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Pharma news in brief

Our weekly round-up of news from around the industry.

CAT losses widen as Abbott appeals

Cambridge Antibody Technology (CAT) has reported wider losses in the first quarter of the year despite a major deal with pharmaceutical giant AstraZeneca (AZ) to develop drugs based on human antibodies. AZ's 19.9 per cent stake in the company cost £75m. CAT's pre-tax losses were £11.7m, compared with £9.1m last year and revenues fell 29 per cent from £3.8m last year to £2.7m, as a result of a change in the timing of royalty payments. CAT won a victory in a dispute on royalties with Abbott Laboratories and although the firm was paid $23.7m in royalty arrears last month, the figure was not reflected in its first quarter earnings, as the money could be repayable if Abbott is successful in its appeal. CAT will also not recognise any royalty payments above 2 per cent until the appeal is resolved. Shares were down 1.36 per cent at 762p.

Bush wants FDA funding boost

The Bush administration has proposed that the Food and Drug Administration's (FDA) Office of Drug Safety should receive a 24 per cent rise in funding. The proposal follows charges that the office fails to adequately monitor serious side effects linked to drugs after they have won approval. In particular, the Office of Drug Safety came under scrutiny when the FDA was accused of ignoring the risks of Merck's arthritis drug, Vioxx, which was pulled from market after a study linked it to higher cardiovascular risks. Several lawmakers have voiced their support of strengthening the Office of Drug Safety and making it more independent from the FDA's reviewing and approving departments.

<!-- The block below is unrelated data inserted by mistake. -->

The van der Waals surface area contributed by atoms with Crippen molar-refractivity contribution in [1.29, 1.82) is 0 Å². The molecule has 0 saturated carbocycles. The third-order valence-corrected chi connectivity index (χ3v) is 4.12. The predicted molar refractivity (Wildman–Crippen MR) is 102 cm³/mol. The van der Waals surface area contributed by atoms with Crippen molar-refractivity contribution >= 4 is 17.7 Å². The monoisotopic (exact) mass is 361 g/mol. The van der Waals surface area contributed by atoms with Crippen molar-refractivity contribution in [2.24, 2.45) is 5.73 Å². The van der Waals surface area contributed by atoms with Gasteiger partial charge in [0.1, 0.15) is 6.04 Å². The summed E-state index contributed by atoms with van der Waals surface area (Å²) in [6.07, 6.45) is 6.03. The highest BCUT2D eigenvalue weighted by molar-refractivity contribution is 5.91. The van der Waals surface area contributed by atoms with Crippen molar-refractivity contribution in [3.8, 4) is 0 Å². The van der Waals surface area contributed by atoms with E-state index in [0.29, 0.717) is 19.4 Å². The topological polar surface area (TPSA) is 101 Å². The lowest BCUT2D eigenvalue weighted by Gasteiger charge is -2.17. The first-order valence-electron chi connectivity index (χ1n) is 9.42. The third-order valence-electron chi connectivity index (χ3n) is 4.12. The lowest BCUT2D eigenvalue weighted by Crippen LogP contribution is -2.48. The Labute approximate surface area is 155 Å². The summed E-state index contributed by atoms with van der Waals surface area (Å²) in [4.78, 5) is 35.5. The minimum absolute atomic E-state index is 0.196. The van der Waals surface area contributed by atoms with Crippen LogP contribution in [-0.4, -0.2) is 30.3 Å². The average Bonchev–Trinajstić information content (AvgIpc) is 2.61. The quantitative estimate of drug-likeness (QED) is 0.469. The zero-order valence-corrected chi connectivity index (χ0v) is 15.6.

Phytopharm seeks bargaining funds

Phytopharm, a pharmaceutical plant-product research company, is seeking to raise £23.9m to strengthen its negotiating position with licensing partners. The company, which bases drugs on plant extracts, will raise the funds in a UK placing underwritten by Canaccord, an American private placement firm, and an open offer of some 13m shares at 180p each. The money will be used to finance trials of its Alzheimer's Disease treatment, Cogaine, and a potential drug for motor neurone disease. Shares rose 6.5p to 201.5p.

Spain leads the way in drug policy

Spain's socialist government has given the thumbs-up for a pilot programme for the most extensive trial of therapeutic cannabis ever undertaken. The year-long scheme, sponsored by regional government, will test the drug's effectiveness to treat a wide range of conditions. Some 1,500 patients in Catalunya will take part, along with 60 pharmacies and four hospitals in the area. The cannabis capsules will be prescribed to four groups; those who suffer from multiple sclerosis, side effects from chemotherapy, loss of appetite due to Aids infection, and pain which cannot be relieved by existing therapies. The world's first prescription drug made from marijuana could go on sale in Canada in the very near future, if GW Pharmaceutical's Sativex mouthspray, for treating multiple sclerosis, is approved in the next few weeks.

30th September 2008

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